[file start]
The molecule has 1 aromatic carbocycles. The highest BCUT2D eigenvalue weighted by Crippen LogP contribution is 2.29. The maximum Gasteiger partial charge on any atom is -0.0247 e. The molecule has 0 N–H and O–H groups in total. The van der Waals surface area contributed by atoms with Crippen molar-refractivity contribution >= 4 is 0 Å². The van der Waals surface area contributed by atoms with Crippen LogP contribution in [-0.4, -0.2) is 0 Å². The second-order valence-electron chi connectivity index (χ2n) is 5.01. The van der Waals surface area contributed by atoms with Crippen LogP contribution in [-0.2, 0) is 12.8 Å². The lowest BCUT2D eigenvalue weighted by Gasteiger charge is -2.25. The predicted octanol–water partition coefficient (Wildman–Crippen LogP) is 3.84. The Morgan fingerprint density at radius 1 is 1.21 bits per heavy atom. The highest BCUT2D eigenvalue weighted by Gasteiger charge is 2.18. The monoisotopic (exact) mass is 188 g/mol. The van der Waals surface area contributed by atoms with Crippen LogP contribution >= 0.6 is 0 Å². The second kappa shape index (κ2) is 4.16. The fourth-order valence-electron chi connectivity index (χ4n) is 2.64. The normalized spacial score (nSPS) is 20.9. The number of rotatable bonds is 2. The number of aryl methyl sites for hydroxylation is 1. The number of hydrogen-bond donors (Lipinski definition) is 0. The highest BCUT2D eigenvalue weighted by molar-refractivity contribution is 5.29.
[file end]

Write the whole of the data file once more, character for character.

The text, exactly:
The molecule has 1 aromatic carbocycles. The highest BCUT2D eigenvalue weighted by Crippen LogP contribution is 2.29. The maximum Gasteiger partial charge on any atom is -0.0247 e. The molecule has 0 N–H and O–H groups in total. The van der Waals surface area contributed by atoms with Crippen molar-refractivity contribution >= 4 is 0 Å². The van der Waals surface area contributed by atoms with Crippen LogP contribution in [-0.4, -0.2) is 0 Å². The second-order valence-electron chi connectivity index (χ2n) is 5.01. The van der Waals surface area contributed by atoms with Crippen LogP contribution in [-0.2, 0) is 12.8 Å². The lowest BCUT2D eigenvalue weighted by Gasteiger charge is -2.25. The predicted octanol–water partition coefficient (Wildman–Crippen LogP) is 3.84. The Morgan fingerprint density at radius 1 is 1.21 bits per heavy atom. The highest BCUT2D eigenvalue weighted by Gasteiger charge is 2.18. The monoisotopic (exact) mass is 188 g/mol. The van der Waals surface area contributed by atoms with Crippen LogP contribution >= 0.6 is 0 Å². The second kappa shape index (κ2) is 4.16. The fourth-order valence-electron chi connectivity index (χ4n) is 2.64. The normalized spacial score (nSPS) is 20.9. The number of rotatable bonds is 2. The number of aryl methyl sites for hydroxylation is 1. The number of hydrogen-bond donors (Lipinski definition) is 0. The highest BCUT2D eigenvalue weighted by molar-refractivity contribution is 5.29.